You Can’t Take it With You…Understanding RMDs

You’ve spent years saving for retirement in your 401K, IRA or other qualified plan, but you can’t keep those funds in your account indefinitely. Once you’re 70½ years old, you must start withdrawing money out in what’s called “Required Minimum Distributions,” or RMDs.

And it’s not quite as simple as taking a little cash out and calling it a day. If you don’t take out enough, you’ll be penalized by the IRS. Here’s what you need to know to take your distributions wisely.

What is an RMD?
An RMD is the mandated amount that must be withdrawn from qualified retirement accounts, such as 401Ks and IRAs, starting in the calendar year that the owner turns 70½.Happy Couple

Who needs to take them?
Anyone who is older than 70½ with an IRA, SIMPLE IRA, SEP IRA, or retirement plan account like a 401K.

Why do these requirements exist?
The government wants their share of the taxes that were deferred to help you save for retirement. You used pre-tax money to fund your qualified plan so at 70½, the government figures it’s time you paid the taxes you owe.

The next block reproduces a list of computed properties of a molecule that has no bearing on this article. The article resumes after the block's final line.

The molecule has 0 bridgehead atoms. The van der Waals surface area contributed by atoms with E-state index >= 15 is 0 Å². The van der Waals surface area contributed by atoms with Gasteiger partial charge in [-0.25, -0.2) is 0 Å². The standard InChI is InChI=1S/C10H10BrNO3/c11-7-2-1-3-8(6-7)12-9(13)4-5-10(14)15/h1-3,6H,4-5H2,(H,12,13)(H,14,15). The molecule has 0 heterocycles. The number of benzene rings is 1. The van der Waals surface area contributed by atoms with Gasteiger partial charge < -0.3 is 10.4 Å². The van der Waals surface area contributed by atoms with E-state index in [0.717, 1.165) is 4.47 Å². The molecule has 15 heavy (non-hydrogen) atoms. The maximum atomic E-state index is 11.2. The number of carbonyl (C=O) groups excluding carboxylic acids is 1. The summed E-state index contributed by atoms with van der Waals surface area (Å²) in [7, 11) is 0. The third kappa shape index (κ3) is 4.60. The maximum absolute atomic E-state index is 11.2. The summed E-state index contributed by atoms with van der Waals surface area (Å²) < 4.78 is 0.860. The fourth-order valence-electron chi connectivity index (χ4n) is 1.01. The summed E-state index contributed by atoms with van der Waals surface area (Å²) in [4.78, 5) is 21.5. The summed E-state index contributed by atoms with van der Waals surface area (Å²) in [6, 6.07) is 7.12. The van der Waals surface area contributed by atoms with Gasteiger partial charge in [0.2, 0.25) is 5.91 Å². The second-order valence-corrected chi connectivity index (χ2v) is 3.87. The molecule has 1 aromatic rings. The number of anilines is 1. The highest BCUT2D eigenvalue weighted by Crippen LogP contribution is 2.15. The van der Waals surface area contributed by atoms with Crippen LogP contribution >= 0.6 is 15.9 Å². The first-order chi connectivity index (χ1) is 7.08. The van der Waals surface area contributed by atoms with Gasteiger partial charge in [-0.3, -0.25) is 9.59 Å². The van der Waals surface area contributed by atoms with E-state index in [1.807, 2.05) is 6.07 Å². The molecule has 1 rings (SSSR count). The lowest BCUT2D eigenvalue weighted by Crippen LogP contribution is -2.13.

In comparison, Roth IRAs are exempt from lifetime RMDs. Why? Because they are filled with post-tax money, and no money needs to be taken out until the owner dies.

How much do I need to take?
That depends on the value of your accounts and your age. You can use the IRS Uniform Lifetime Table to do that calculation. If your spouse is more than 10 years younger, you would use the Joint Life Expectancy Table, which can lower your RMD. These tables and a worksheet are available at IRS.gov.

What about taxes?
close - up U.S. income tax form
If you used pretax money to fund your retirement account, this is the time that the government gets its tax money. RMDs are classified as ordinary income and are taxed accordingly.

Are there exceptions?
Yes. In the calendar year you turn 70½, you can defer your RMD until April 1 of the following year, but you will need to take a second RMD in that year. If you are 70½ and still working and contributing to a 401k plan, you don’t have to take an RMD until you retire.

What happens if I don’t take an RMD?

If you don’t withdraw the amount the IRS tells you is required to meet your RMD, you could be taxed up to 50 percent tax on the amount not withdrawn. Ouch!

Understanding your tax liability before you hit retirement will give you the greatest financial flexibility. We need to pay our taxes, but it can affect your retirement plans you end up paying more than your fair share.